The Texas Chainsaw Massacre (1974), 40th Anniversary
Editor’s Note: You can win a copy of the 40th Anniversary Special Edition Blu-Ray and several other great horror films in our #hAElloween contest here.
Overview: Tobe Hooper’s low-budget horror masterpiece about five road-tripping friends whose trip is interrupted by an encounter with a chainsaw wielding killer. Bryanston Pictures; 1974; Rated R; 83 Minutes
Elements of Successful Horror: Start with a distinct killer. Gunnar Hansen’s Leatherface is certainly that. In forty years since his inception, sequels and reboots have etched the maniac’s likeness into the Mount Rushmore of movie killers (taking company with Freddy Krueger, Michael Myers, and Jason Voorhees). But what sets Leatherface apart, at least in this original movie, is his normalcy, his humanity. With his child-like grunts of effort, his spastic and fearful gesticulations, and his clunky ungraceful pursuit, Leatherface is more reality than entity, a reactionary victim in his own right, killing in panic and confusion, as human as movie killers have dared to get.
Elements of Good Horror: Learn to wield a malicious camera. It might be easy to dismiss the functional effectiveness of Daniel Pearl’s gritty camera style to the movie’s low-budget or the standard of photography in the era, but one must give credit to the techniques in application in this film. We are made to witness involuntarily with stationary or steady cam shots. The frame holds seconds longer then we want it to. The movie cuts harshly to new angles when we just want to look away. The camera allows no moments of comfort or reprieve. The Texas Chainsaw Massacre is a complete affront and total subversion of the enjoyable movie going experience (as all great horror wishes itself to be), and the primary weapon in this assault is Hooper’s camerawork and editing.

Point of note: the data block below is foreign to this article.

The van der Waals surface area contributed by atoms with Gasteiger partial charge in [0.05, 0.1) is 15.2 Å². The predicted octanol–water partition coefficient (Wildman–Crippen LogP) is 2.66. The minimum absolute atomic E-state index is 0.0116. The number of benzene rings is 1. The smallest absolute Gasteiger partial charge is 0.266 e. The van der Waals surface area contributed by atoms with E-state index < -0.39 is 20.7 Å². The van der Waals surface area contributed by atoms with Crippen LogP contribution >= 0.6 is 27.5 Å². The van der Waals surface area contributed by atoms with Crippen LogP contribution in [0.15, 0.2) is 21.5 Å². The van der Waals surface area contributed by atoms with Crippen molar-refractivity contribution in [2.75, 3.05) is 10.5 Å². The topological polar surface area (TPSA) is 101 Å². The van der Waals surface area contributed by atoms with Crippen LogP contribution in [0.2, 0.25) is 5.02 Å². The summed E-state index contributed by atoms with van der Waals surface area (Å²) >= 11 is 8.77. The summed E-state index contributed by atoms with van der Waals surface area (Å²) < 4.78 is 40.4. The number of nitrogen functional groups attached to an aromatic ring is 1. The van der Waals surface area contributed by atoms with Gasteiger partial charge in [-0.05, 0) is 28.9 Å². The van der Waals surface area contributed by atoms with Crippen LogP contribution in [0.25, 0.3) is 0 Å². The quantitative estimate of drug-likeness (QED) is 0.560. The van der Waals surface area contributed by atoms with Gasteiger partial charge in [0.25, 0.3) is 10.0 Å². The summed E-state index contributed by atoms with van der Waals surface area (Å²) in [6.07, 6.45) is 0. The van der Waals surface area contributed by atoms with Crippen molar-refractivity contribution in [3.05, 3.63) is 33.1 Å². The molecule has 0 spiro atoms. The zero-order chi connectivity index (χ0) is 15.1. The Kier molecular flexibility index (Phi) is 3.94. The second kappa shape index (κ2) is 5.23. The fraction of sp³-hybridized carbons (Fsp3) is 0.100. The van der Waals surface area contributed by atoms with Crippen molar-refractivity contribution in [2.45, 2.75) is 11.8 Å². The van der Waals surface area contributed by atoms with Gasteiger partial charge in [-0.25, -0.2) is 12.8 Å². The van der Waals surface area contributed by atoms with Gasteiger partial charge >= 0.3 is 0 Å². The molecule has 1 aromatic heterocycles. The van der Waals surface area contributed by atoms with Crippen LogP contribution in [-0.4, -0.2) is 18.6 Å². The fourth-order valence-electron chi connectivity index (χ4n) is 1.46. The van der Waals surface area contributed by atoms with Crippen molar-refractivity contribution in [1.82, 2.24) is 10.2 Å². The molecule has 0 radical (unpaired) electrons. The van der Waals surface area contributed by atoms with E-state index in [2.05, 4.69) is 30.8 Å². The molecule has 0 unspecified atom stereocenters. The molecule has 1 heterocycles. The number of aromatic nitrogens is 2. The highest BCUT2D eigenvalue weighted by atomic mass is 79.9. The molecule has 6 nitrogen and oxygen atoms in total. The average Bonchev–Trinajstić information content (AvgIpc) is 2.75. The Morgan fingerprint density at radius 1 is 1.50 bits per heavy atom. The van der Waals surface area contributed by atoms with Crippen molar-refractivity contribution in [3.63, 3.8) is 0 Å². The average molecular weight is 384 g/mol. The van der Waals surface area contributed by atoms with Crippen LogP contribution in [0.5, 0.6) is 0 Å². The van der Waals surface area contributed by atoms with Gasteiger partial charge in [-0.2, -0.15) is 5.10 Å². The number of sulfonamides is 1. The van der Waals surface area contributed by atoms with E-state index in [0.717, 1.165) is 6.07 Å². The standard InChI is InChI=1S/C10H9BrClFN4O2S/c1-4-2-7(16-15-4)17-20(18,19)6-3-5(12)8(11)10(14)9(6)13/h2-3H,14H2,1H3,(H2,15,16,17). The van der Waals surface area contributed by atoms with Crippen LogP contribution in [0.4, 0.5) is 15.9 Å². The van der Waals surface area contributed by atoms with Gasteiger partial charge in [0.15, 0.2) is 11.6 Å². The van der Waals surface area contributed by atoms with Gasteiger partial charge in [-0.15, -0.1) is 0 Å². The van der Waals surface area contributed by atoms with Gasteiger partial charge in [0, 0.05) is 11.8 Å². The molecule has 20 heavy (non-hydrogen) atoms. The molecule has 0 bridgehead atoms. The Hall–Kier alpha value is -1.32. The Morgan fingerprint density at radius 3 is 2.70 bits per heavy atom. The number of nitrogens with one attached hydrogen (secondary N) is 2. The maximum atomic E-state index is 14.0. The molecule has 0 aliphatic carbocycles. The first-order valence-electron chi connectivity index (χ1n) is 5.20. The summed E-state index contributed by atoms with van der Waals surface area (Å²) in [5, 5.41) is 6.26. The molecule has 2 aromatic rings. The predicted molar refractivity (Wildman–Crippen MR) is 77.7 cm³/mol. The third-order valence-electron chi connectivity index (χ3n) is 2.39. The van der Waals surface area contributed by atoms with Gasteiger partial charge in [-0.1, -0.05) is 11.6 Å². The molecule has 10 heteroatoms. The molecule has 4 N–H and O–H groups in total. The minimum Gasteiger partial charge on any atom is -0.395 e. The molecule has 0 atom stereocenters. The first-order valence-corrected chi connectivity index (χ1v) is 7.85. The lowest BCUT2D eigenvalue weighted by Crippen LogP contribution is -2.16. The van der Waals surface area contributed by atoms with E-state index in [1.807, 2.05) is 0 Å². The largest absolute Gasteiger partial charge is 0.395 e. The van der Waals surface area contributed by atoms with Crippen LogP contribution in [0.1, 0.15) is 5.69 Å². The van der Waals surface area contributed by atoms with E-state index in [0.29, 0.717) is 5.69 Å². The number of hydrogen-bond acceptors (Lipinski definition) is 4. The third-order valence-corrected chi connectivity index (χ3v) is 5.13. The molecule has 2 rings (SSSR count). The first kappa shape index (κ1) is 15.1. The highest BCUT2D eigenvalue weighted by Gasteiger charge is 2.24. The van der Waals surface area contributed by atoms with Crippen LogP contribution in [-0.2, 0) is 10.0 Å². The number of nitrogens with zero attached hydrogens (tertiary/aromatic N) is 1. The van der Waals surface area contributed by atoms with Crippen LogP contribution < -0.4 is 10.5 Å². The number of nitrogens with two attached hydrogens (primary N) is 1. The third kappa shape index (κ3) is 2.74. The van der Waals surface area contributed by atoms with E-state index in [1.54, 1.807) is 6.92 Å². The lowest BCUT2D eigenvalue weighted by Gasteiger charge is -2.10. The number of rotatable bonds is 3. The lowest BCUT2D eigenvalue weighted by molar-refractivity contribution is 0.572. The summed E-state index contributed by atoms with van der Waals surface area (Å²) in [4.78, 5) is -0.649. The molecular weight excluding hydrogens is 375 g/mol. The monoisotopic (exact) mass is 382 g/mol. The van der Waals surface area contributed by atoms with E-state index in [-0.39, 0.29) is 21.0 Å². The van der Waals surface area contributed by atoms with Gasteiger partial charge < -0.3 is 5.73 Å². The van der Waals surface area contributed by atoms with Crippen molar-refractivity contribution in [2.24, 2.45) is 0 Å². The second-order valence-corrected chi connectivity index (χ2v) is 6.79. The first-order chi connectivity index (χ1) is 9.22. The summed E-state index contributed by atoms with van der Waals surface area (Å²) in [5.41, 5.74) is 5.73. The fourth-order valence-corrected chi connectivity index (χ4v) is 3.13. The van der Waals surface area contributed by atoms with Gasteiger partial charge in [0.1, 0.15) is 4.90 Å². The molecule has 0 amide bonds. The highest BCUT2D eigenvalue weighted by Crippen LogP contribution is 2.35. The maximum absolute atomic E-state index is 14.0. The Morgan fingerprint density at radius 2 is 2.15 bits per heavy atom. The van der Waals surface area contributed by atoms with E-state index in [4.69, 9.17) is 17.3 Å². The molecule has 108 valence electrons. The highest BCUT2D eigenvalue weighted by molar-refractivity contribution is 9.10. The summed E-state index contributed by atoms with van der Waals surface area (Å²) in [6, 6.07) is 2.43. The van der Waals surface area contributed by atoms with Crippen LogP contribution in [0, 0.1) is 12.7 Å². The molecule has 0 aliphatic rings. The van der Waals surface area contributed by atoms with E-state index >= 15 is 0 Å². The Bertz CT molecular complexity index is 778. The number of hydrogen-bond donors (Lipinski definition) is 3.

Elements of Great Horror: Leave no tool hanging in the shed. Think of the sound editing in this movie. The dull thud of the hammer as it slams into the skull, the sickening gurgle of victims, that sharp piercing single repetitive note, Leatherface’s noises, the audio-splicing of literal pig grunts. And the design production: the infamous intro, the dead armadillo, the apocalyptic ruins in the isolated Texas landscape, the bone and flesh furniture.
Elements of Transcendent Horror: Care about the performances; inhabit the situation, not the tired template. Marilyn Burns’s performance as Sally, the final victim, has been imitated countless times and I’m not sure anyone has even fractionally matched her. Her fight for survival is uniquely unnerving, seemingly authentic and biological. Her leaps through windows do not feel like stunts. Watching her struggle, we recall nauseously black-and-white pictures of real victims in newspapers rather than comparable performances on theater screens. And when the camera holds tight to her face, her display of mindless anguish and fading hope exhibit facial acting that stands alone with Renee Maria Falconetti (The Passion of Joan of Arc) as the most effective ever exhibited by an actress.
Elements of the Very Best Horror: Go as far as you can go. Never close the gap, never mercifully answer questions. Leave the audience with a survival that is no certain resolution, and a killer waving his weapon against a sunset, because the best horror feels no obligation. It makes you want to surrender but earns your undivided attention. There’s no explanation for why we keep watching when forced to witness the half-alive grandfather suck the blood from Sally’s finger, why we don’t turn the movie off when the hammer falls from grandpa’s hand a third and fourth time. That viewers finish this movie is a testament to the carnal curiosity in all of us, the inherent fascination with our own mortality, the psychological need for horror which is stronger and cleanly separate from the need for any other type of movie.